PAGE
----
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How Do I Know if I Have a Leaky Gut?
“Leaky gut” is a popular topic in the health and wellness spheres these days. It’s been blamed for many symptoms and conditions that seem to be all-too-common. Allergies, intolerances, joint pain, even autoimmune diseases can all be linked back to leaky gut.
But what exactly is leaky gut? What causes it? What kinds of issues are related to it? And most of all, what can you eat for leaky gut?
What is a leaky gut?
Simply put, your “gut” (a.k.a. “intestinal tract”) is a tube that makes up part of your digestive system. It’s not as simple as a hose or pipe; it’s an amazing tube made of live cells tightly bound together. Your gut helps your body absorb fluids and nutrients, digests your food, and houses billions of friendly gut microbes.
It’s also selective to what it allows past its barrier. Your intestinal tract purposefully keeps some things from being absorbed, so they pass right on through to the other end to be eliminated as waste. You don’t want to absorb many harmful microbes or toxins into your body, right?
FUN FACT: About 70-80% of our immune system is housed around our gut, so it’s ready for foreign invaders.
Absorption of fluids and nutrients happens when they’re allowed through this cellular tube into the circulation. And this is great! As long as what’s being absorbed are fluids and nutrients. The blood and lymph then carry the nutrients to your liver, and then around to the rest of your body; this is so that all your cells, all the way to your toenails, get the nutrition they need to be healthy and grow.
How does a gut become “leaky?”
The gut can become leaky if the cells get damaged, or if the bonds that hold the cells together get damaged. Leaky gut can be caused or worsened by a number of diet and lifestyle factors. Dietary factors like too much sugar or alcohol or even eating things that you’re intolerant to can all contribute to leaky gut.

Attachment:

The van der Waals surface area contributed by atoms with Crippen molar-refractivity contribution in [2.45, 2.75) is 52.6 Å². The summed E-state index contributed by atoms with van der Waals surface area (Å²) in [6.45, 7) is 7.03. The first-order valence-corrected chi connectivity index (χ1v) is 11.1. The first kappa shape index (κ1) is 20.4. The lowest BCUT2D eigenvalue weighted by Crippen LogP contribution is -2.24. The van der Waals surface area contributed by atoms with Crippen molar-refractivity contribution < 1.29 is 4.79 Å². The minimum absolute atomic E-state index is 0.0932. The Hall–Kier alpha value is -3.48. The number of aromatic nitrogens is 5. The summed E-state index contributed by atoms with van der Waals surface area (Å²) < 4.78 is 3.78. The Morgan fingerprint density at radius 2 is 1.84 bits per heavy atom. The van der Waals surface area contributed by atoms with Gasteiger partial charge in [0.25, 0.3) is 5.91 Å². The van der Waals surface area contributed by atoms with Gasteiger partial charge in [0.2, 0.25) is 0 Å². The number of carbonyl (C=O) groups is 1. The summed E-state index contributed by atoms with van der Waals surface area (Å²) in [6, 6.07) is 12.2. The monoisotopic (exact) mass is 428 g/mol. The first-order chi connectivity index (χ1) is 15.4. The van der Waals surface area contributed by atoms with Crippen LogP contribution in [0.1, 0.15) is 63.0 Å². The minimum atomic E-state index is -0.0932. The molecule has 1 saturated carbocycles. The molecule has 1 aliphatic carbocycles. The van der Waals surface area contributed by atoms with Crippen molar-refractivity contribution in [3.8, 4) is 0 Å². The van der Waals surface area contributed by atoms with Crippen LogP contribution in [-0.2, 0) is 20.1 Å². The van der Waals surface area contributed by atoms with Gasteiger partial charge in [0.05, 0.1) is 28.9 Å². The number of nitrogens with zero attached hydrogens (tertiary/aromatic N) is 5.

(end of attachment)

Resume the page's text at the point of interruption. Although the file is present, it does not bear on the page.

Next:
Lifestyle factors like stress, lack of sleep, infections, and some medications can also be culprits in this area. Sometimes, if the balance of gut microbes inside the gut is thrown off, this can also contribute to a leaky gut.
Any contributing factors that alter the balance in your gut may cause our gut to become “permeable” or leak. At this point incompletely digested nutrients, microbes (infectious or friendly), toxins, or waste products can more easily get into our bodies.
Scientifically speaking, a “leaky gut” is known as “intestinal permeability.” This means that our intestines are permeable and allow things through that they normally would keep out. They “leak.”
As you can imagine, this is not a good thing.
What are the symptoms of a leaky gut?
Because so much of your immune system is around your gut, the immune cells quickly recognize a “foreign invader” and start their response. This is normal and good if the gut is working properly and not allowing too many things to “leak” in.
But when that happens too much, and the immune system starts responding, the notorious inflammation starts. Once the immune system starts responding it can look like allergies, food intolerances, and even autoimmune diseases.